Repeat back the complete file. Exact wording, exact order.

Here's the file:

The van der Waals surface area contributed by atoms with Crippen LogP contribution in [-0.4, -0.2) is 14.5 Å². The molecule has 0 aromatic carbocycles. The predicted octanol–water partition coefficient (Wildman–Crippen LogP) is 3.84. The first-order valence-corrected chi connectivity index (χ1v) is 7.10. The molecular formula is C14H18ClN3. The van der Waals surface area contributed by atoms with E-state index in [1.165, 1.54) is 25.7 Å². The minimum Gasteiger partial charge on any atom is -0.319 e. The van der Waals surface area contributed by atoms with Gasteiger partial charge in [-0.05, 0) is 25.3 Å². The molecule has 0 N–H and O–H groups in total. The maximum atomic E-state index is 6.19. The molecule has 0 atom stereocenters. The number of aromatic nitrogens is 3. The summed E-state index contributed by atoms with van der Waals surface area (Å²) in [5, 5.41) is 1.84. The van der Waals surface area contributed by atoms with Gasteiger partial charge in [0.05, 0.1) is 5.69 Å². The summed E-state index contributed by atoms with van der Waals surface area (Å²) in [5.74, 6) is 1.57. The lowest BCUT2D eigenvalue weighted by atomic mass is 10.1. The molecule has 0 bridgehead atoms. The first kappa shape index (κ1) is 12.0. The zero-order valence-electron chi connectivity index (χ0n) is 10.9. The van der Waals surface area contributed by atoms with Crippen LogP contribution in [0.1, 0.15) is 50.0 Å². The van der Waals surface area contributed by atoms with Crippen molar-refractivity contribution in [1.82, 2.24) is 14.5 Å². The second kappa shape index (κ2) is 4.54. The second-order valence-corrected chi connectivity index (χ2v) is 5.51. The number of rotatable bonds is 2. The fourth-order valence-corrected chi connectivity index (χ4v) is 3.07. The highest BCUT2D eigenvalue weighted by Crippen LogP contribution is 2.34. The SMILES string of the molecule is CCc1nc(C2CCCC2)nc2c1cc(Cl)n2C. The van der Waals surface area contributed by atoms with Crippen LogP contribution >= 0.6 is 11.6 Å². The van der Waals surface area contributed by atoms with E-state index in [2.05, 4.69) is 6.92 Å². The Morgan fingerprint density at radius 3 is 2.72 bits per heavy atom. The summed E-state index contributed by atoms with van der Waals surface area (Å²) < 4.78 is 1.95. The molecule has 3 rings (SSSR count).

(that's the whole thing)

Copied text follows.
The van der Waals surface area contributed by atoms with Crippen LogP contribution in [-0.4, -0.2) is 14.5 Å². The molecule has 0 aromatic carbocycles. The predicted octanol–water partition coefficient (Wildman–Crippen LogP) is 3.84. The first-order valence-corrected chi connectivity index (χ1v) is 7.10. The molecular formula is C14H18ClN3. The van der Waals surface area contributed by atoms with E-state index in [1.165, 1.54) is 25.7 Å². The minimum Gasteiger partial charge on any atom is -0.319 e. The van der Waals surface area contributed by atoms with Gasteiger partial charge in [-0.05, 0) is 25.3 Å². The molecule has 0 N–H and O–H groups in total. The maximum atomic E-state index is 6.19. The molecule has 0 atom stereocenters. The number of aromatic nitrogens is 3. The summed E-state index contributed by atoms with van der Waals surface area (Å²) in [5, 5.41) is 1.84. The van der Waals surface area contributed by atoms with Gasteiger partial charge in [0.05, 0.1) is 5.69 Å². The summed E-state index contributed by atoms with van der Waals surface area (Å²) in [5.74, 6) is 1.57. The lowest BCUT2D eigenvalue weighted by atomic mass is 10.1. The molecule has 0 bridgehead atoms. The first kappa shape index (κ1) is 12.0. The zero-order valence-electron chi connectivity index (χ0n) is 10.9. The van der Waals surface area contributed by atoms with Crippen LogP contribution in [0.1, 0.15) is 50.0 Å². The van der Waals surface area contributed by atoms with Crippen molar-refractivity contribution in [1.82, 2.24) is 14.5 Å². The second kappa shape index (κ2) is 4.54. The second-order valence-corrected chi connectivity index (χ2v) is 5.51. The number of rotatable bonds is 2. The fourth-order valence-corrected chi connectivity index (χ4v) is 3.07. The highest BCUT2D eigenvalue weighted by Crippen LogP contribution is 2.34. The SMILES string of the molecule is CCc1nc(C2CCCC2)nc2c1cc(Cl)n2C. The van der Waals surface area contributed by atoms with Crippen LogP contribution >= 0.6 is 11.6 Å². The van der Waals surface area contributed by atoms with E-state index in [2.05, 4.69) is 6.92 Å². The Morgan fingerprint density at radius 3 is 2.72 bits per heavy atom. The summed E-state index contributed by atoms with van der Waals surface area (Å²) < 4.78 is 1.95. The molecule has 3 rings (SSSR count).